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Toronto Metal roof structures failed before Radiohead stage came down, inquest hears

Metal structures meant to hold a roof over a stage during a Radiohead concert in Toronto were the first pieces to fail as the entire setup came crashing down nearly seven years ago, killing the band’s drum technician and injuring several others, a coroner’s inquest heard Monday.

A Ministry of Labour engineer who helped investigate the collapse was among those who testified as the inquest into the death of Scott Johnson got underway.

Saeed Khoorsand said the pickup trusses bearing the weight of the roof grid — which itself held tens of thousands of kilograms in lighting and other equipment — were “the weakest link in the stage that caused the whole roof system to collapse.”

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Khoorsand also pointed to some discrepancies between the plans and the materials used in building the outdoor stage, noting the trusses at the site weren’t as thick as they should have been according to the drawings, while some beams were larger.

The plans had been reviewed and checked by an engineer, Domenic Cugliari, just over a week before the incident, he said.

Read The Globe's NNA nominated feature: Radiohead’s return to Toronto: Why they’re still angry about the fatal stage collapse that nearly caused them to call it quits

Johnson, who was Radiohead’s drum technician, was crushed by the falling roof and died just hours before the band was set to take the stage at Downsview Park on June 16, 2012.

Charges in the case, against Cugliari and others, were stayed because the matter took too long to get to trial.

The inquest, which is expected to hear from roughly 25 witnesses, will examine the circumstances around Johnson’s death, but will not assign blame. A jury may make recommendations aimed at preventing similar incidents.

“What happened to Scott was tragic but if we can’t learn from it there’s no benefit at all from his death,” Prabhu Rajan, one of the lawyers assisting the coroner, said outside the inquest.

Rajan said he expects evidence will show some gaps in the current system. For example, he said, the concert was to take place on federal land, which meant there was no need to seek a building permit — a form of third-party oversight.

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“I think that should give everybody some concern, some pause,” he said.

The inquest also heard Monday from a man hired to tune Radiohead’s pianos for the show, who said he heard the stage creaking in the wind shortly before the structure gave way.

Wayne Ferguson said he noticed it after a light breeze hit the stage’s back curtain around 3:30 p.m. or 3:45 p.m. and tried to see what was going on above them.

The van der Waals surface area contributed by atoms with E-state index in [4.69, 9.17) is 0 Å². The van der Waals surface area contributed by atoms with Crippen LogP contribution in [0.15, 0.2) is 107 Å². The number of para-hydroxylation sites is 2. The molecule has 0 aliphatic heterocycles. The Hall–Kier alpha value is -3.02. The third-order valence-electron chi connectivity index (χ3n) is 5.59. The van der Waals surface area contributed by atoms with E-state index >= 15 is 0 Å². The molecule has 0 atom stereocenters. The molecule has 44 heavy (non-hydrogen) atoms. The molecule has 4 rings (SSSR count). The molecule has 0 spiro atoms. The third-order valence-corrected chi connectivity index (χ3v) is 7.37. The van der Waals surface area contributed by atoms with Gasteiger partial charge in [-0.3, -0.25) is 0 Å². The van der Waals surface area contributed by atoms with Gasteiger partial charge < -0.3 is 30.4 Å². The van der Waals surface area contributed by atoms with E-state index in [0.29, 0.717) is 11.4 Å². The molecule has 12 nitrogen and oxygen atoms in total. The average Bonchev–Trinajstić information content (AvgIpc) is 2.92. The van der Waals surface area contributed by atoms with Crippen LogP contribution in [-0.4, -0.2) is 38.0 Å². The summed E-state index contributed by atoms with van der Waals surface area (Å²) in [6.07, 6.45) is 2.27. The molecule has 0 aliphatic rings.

Ferguson testified that he was asked to leave the stage around 3:50 p.m. so that others could perform a soundcheck, but Johnson — who was stationed near him — stayed behind.

Ferguson and his daughter were sitting at a picnic bench facing the stage shortly afterward when there was a loud noise, he said.

“We heard a huge crack and within, like, two seconds the whole roof collapsed,” Ferguson told the inquest. He described seeing beams piercing through the back grid of the stage and immediately calling 911.

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A paramedic who was one of the first at the scene testified he found Johnson trapped under the stage with no vital signs.

“There was nothing we could do for him, especially because we couldn’t extricate him,” Stephan Krasl said.

Johnson’s father and Radiohead’s drummer described the shock and grief they felt when they received the grim news, as well as the lingering trauma from that day.

Johnson’s family and the British band have been highly critical of the judicial process, but said they hoped the inquest would bring some of the answers they did not get through the courts.

“That causes me great concern that the case wasn’t completed,” Ken Johnson said. “It’s painful but I’m quite happy that events here will resolve all that.”

The band’s drummer, Philip Selway, testified that the incident was “personally traumatizing” for them and their crew, and made them feel “vulnerable” onstage.

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Outside, Selway said he felt it was important to attend the proceeding.

“After all the charges were stayed, we had a real sense of injustice from it and nothing constructive, from our point of view, came out of that court case,” he said. “So we feel a responsibility to Scott, we feel a responsibility to Mr. and Mrs. Johnson, and our crew, and to our audience as well to keep pursuing this.”

Thirteen charges were laid under provincial health and safety laws against the show’s promoter, Live Nation, contractor Optex Staging and Cugliari, the engineer.

But the case went off the rails when the presiding judge at trial declared he had lost jurisdiction after being appointed to a higher court. Another judge declared a mistrial and a new hearing was planned.

Defence lawyers argued the charges should be stayed because the delays violated their clients’ rights to a timely trial, which was expected to wrap up in mid-2018, five years after charges were laid. The new judge agreed, noting the Supreme Court’s so-called Jordan decision, which set a ceiling of 18 months for proceedings in provincial court.

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